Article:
The Queen was in full bloom at Chelsea Flower Show says ROBERT HARDMAN

It’s the Queen of carts! With help from new royal carriage, Her Majesty was back in full bloom at Chelsea Flower Show, writes ROBERT HARDMAN

  • Queen Elizabeth II attended the Chelsea Flower Show in a mobility buggy today
  • She has attended the event in London more than 50 times in her 70-year reign 
  • President of the Royal Horticultural Society, Keith Weed, gave the Queen a tour

Having travelled by almost every conceivable means of transport during her record-breaking reign – including Concorde, carriages, steam trains, elephants and a South Pacific war canoe – the Queen can now add one more to the list.

Last night, she made her official British debut in a golf cart in order to attend one of her favourite events: The Chelsea Flower Show.

A little over half a century after devising the walkabout – when she first plunged in to a crowd of strangers during a 1970 visit to Wellington, New Zealand – Her Majesty has now invented the cartabout. And I am sure we’ll be seeing a lot more of it.

The Queen attended the Chelsea Flower Show ahead of its official opening tomorrow in a luxury mobility buggy (pictured)

The Queen looked cheery as she enjoyed a tour around the 2022 Chelsea Flower Show. Pictured next to the President of the Royal Horticultural Society, Keith Weed

The Queen was in good spirits on her first visit in three years to the world famous flower show in London

There are few non-state occasions in the national calendar which have enjoyed the sort of devotion the Queen has displayed towards the Chelsea Flower Show throughout her life. She has been coming here almost every year since she was a child.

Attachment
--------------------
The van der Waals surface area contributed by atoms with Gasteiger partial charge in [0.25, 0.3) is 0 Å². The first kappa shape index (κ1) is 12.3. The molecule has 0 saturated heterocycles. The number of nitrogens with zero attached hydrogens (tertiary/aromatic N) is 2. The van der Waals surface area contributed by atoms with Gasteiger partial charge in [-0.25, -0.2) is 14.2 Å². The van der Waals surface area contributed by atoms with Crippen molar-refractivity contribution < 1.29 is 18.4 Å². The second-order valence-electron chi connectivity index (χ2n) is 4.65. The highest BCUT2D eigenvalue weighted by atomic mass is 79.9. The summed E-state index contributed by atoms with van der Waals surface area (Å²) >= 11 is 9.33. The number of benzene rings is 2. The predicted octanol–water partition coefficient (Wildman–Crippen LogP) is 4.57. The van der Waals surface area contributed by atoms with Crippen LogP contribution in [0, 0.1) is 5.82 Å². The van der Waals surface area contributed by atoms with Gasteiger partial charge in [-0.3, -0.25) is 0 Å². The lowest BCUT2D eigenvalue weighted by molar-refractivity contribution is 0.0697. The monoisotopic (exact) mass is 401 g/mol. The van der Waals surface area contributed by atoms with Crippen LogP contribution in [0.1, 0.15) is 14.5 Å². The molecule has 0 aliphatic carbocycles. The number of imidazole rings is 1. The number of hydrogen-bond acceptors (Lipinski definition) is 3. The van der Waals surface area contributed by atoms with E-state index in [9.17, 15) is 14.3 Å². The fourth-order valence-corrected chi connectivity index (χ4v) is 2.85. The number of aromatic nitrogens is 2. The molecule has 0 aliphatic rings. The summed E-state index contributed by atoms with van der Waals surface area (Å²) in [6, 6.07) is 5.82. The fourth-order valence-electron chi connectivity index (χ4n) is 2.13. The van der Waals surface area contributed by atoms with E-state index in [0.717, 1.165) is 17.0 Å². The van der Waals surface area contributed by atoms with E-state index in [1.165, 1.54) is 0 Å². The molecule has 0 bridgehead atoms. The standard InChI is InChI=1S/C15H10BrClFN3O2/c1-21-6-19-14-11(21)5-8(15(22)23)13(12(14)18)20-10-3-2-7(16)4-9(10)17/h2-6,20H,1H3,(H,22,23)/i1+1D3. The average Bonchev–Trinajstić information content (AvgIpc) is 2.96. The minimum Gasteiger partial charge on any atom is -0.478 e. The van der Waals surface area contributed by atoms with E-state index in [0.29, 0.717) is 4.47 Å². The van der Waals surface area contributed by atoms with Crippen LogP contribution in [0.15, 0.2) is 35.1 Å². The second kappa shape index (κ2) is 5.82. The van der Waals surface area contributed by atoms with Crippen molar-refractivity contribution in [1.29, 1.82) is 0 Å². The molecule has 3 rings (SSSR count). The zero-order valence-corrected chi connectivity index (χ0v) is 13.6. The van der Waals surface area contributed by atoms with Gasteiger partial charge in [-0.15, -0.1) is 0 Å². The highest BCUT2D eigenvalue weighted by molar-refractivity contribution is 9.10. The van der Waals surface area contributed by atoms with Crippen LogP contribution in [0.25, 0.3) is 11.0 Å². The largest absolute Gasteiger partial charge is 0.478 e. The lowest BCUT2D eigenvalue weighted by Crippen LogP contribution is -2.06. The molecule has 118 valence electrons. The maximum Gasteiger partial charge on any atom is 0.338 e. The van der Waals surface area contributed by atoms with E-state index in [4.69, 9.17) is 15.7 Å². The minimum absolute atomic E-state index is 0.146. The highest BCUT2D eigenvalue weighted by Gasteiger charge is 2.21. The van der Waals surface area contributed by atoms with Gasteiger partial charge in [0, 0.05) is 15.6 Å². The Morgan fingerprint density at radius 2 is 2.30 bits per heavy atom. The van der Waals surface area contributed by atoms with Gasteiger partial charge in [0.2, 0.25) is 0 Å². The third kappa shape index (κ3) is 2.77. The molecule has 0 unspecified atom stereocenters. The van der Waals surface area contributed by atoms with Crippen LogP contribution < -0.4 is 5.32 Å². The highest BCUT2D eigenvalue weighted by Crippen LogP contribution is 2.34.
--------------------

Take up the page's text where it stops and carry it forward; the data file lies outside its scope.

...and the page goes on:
And she plainly loves it as much as ever, judging by her enthusiasm last night as, dressed in luminous pink, she inspected displays dedicated to mental health, lifeboats, community cohesion – and herself.

There, in the Grand Marquee, she was introduced to a giant silhouette of her own head, made by royal florist Simon Lycett and comprised of 70 hand-thrown flower pots, each planted with lily of the valley (her favourite). She appeared delighted when Mr Lycett informed her the plants would be going from here to a selection of schools.

There were plenty of other familiar faces, too. When top grower Raymond Evison was introduced as ‘the King of the Clematis’, the Queen of the United Kingdom replied: ‘I know he is!’ And at the garden for the charity Mind, she paused for a long discussion on the soothing qualities of dark poppies.

It has been three years since the Queen last attended the show, memorably inspecting the Duchess of Cambridge’s child-friendly ‘Back To Nature’ garden in 2019. Back then, she was on foot.

Buckingham Palace confirmed a last-minute decision was made for her to attend

Pre-pandemic, pre-widowhood, pre-‘episodic mobility problems’, that occasion might now feel like another age. Yet none of Chelsea’s perennial appeal – its life-affirming sense of renewal and its sweet-scented promise of summer just around the corner – has been lost.